Shirley and I meet at the prescribed time and place. We head for the Star Ferry to travel from Wanchai to Tsim Sha Tsui in Kowloon. The Ferry ride takes about 10 minutes. Leaving the Star Ferry we catch one of the numerous red taxis available near the ferry landing. Shirley asks me, “do you know where this place is”. My reply is “well, kind of…sort of. It is near the Bar Red Lips”. She exclaims, “oh my gawd, that is a dive…dirty and with only old ladies inside. I hear they wash the drink glasses near the toilet”. “Yes, I know, but we are not stopping there” I say. She just says good, I don’t want to go that kind place…I only smile! The taxi delivers us to the area of Bar Red Lips, I pay the fare which is only about $10 HK. I take a business card out of my wallet that Cheng had provided to me back on the ship. I show it to Shirley and she reads it. “Okay, follow me…are you sure this is where we need to go” asks Shirley. “Yes I am sure, why”, I ask. At this point I am thinking Chinese Triads, opium dens, and the seamy underbelly of Hong Kong crime! Yes, I know, you’re thinking…”too many Bruce Lee and Jackie Chan movies for this guy”. She shrugs…we go down a couple of alley ways, past a few garbage dumpsters and enter an old concrete building that appears to have been built just after WW II. We have to go up a narrow barely lit stairwell to the third floor. She knocks on the door. A nice Chinese man answers the door and ushers us into his shop. Luckily he speaks a little English, but not much. This is where Shirley saved the night. I explained what I was looking for and did he have any for sale. He seemed surprised that a US Navy Sailor would have an interest in these items. Anyway, I looked at the pieces that he had for sale. As luck would have it the inside of his shop was brightly lit, you sure couldn’t tell by the outside of the building. I decided on the pieces that I wanted to purchase. We haggled for a bit and came to what I thought was a fair price. I still have the pieces and am very pleased to this day.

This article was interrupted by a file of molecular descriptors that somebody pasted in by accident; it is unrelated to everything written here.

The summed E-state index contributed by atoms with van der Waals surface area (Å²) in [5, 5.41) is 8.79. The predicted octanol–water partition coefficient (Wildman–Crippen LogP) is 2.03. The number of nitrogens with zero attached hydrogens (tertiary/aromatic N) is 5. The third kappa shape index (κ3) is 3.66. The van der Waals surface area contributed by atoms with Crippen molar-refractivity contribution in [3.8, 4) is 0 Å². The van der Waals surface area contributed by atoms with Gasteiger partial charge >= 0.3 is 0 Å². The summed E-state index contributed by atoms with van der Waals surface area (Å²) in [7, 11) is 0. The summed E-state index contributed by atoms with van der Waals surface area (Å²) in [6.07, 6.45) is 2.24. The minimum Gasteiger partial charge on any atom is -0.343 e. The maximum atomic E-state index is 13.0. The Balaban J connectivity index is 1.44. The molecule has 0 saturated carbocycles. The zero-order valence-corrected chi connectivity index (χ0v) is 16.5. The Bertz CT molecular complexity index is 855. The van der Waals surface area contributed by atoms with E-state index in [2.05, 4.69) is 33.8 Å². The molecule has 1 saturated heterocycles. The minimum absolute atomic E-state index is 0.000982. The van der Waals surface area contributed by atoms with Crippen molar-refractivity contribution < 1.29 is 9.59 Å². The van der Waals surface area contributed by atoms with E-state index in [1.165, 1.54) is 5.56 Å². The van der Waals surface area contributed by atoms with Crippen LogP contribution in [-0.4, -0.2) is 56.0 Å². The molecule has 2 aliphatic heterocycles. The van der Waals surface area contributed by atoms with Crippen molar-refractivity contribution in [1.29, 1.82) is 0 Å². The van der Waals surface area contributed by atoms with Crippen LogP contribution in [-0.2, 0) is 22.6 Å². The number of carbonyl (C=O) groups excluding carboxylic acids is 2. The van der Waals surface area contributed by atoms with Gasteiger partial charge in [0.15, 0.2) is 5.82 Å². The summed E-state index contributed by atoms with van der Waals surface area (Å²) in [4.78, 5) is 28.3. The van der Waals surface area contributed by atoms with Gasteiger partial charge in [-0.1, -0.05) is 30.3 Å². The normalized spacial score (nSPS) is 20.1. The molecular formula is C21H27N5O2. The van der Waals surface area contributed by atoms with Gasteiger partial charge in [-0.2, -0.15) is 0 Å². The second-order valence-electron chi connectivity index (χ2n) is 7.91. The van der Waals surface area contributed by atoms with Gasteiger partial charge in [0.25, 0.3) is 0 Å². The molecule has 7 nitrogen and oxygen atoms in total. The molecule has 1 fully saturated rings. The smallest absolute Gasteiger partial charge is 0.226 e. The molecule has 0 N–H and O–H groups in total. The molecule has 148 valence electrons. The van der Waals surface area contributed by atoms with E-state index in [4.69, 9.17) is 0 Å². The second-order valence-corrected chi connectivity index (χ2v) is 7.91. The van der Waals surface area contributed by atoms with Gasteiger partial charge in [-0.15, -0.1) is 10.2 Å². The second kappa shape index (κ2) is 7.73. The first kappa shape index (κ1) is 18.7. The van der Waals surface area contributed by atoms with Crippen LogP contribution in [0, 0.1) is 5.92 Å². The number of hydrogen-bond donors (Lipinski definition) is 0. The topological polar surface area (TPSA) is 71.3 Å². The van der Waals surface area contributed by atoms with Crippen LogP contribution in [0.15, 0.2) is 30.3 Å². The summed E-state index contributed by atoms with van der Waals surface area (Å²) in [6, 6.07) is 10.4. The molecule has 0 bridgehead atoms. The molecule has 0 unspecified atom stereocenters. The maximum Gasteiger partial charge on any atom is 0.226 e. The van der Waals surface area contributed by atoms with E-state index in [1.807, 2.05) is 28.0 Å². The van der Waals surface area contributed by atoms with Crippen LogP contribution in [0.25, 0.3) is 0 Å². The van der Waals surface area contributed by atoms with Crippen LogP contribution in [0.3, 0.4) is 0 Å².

It is still early in the evening and I don’t have to return to the ship for another forty-eight hours. I tell Shirley this and she then decides that she wants to go over to the Casino in Macau. I am thinking, “how much is this going to cost me”?
I’ll leave all of you faithful readers in suspense and save the Casino story for another day!